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SCIO briefing on China's Policies and Actions on Climate Change /, November 20, 2015 Adjust font size:


Mr. Xie Zhenhua, the Special Representative on Climate Change of China


Hu Kaihong, vice director-general of the Press Bureau, State Council Information Office


Nov.19, 2015


Hu Kaihong (Spokesperson):

Ladies and gentlemen, good morning! Welcome to the press conference of the State Council Information Office. The 2015 UN Climate Change Conference will be held in Paris shortly. Today, China's Policies and Actions for Addressing Climate Change (2015) is officially launched. To help you have a better understanding of the report on China's position and the proposals it will make to the Paris conference, we are very much honored to have Mr. Xie Zhenhua here to brief you and later take your questions. Mr. Xie is China's special representative for the climate change affairs. Now, I hand over to Mr. Xie.

Xie Zhenhua:

Friends from the Chinese and international press, good morning! I thank you very much for your concern about climate change issues, China's actions, policies and measures to tackle climate change, and especially its position in the process of international climate change. I am here today mainly to launch China's Policies and Actions for Addressing Climate Change (2015), which contains details both on China's progress over the year and the position it plans to take at the Paris conference.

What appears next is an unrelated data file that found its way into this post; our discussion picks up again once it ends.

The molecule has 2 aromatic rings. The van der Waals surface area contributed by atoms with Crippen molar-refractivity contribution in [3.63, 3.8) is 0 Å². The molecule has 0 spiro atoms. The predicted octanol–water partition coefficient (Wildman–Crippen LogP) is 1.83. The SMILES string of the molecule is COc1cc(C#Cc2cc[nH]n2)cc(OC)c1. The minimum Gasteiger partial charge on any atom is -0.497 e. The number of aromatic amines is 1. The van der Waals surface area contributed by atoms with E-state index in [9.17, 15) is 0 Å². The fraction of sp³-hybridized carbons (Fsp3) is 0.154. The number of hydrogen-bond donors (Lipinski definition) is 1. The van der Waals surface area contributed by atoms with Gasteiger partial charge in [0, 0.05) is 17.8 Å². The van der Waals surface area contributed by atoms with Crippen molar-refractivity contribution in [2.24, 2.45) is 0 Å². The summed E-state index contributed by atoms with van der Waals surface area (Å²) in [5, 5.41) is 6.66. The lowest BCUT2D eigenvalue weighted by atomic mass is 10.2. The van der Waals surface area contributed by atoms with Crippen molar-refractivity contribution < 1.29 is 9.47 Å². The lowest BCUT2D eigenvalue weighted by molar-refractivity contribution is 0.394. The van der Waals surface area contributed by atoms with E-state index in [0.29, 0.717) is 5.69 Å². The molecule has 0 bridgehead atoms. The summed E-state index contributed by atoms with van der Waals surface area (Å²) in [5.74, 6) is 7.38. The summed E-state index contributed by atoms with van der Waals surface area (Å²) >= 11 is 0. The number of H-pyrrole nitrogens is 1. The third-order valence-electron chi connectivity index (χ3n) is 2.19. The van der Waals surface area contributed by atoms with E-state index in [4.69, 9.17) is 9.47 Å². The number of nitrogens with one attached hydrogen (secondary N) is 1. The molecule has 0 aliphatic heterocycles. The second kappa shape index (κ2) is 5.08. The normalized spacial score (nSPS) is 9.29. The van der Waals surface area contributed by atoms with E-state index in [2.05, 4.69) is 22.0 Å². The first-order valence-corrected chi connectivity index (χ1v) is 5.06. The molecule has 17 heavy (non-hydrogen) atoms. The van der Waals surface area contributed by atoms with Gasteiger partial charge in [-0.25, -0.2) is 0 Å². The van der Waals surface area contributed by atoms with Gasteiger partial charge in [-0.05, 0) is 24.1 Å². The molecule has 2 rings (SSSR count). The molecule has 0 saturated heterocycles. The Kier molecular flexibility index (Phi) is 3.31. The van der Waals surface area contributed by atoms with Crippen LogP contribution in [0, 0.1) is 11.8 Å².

This year marks the final year of China's Twelfth Five-Year Plan (2011-15) and we are delighted to see the progress that has been made in tackling climate change. Here are some principal data I'd like to share with you. As of 2014, carbon dioxide emissions per GDP unit nationwide dropped 6.1 percent year on year, and have declined 15.8 percent since 2010. This shows we have achieved the goal of 17-percent reduction required in the Twelfth Five-Year Plan.

During the Twelfth Five-Year Plan, the consumption of non-fossil fuels accounted for 11.2 percent of total use, up 4.4 percentage points since 2005. There isn't any problem to meet the 11.4-percent requirement in the Twelfth Five-Year Plan as we continuously seek to optimize the energy consumption structure. Also, compared with 2005, the forest coverage has increased by 2.188 billion cubic meters, far exceeding our previous promise of 1.5 billion cubic meters expansion.

Pilot projects to build low-carbon cities, industrial parks and communities are being carried out in anorderly way. Seven carbon emission trading centers are all online now. These achievements show we are gradually expanding our ability to deal with climate change. Across society, awareness of low-carbon development and the capability of making that happen have both risen remarkably. It is fair to say that China has made important contributions to mitigating global climate change. Last June, the Chinese government submitted a report on China's voluntary actions regarding post-2020 climate change to the Secretariat of the United Nations Framework Convention on Climate Change (UNFCCC). The report contains the detailed objectives and missions for China in the period so I am not going to repeat them here.

Now I will be happy to take your questions.

Hu Kaihong:

Thank you, Mr. Xie. The floor is open. As usual, please identify yourself and the media outlet you represent before asking a question.

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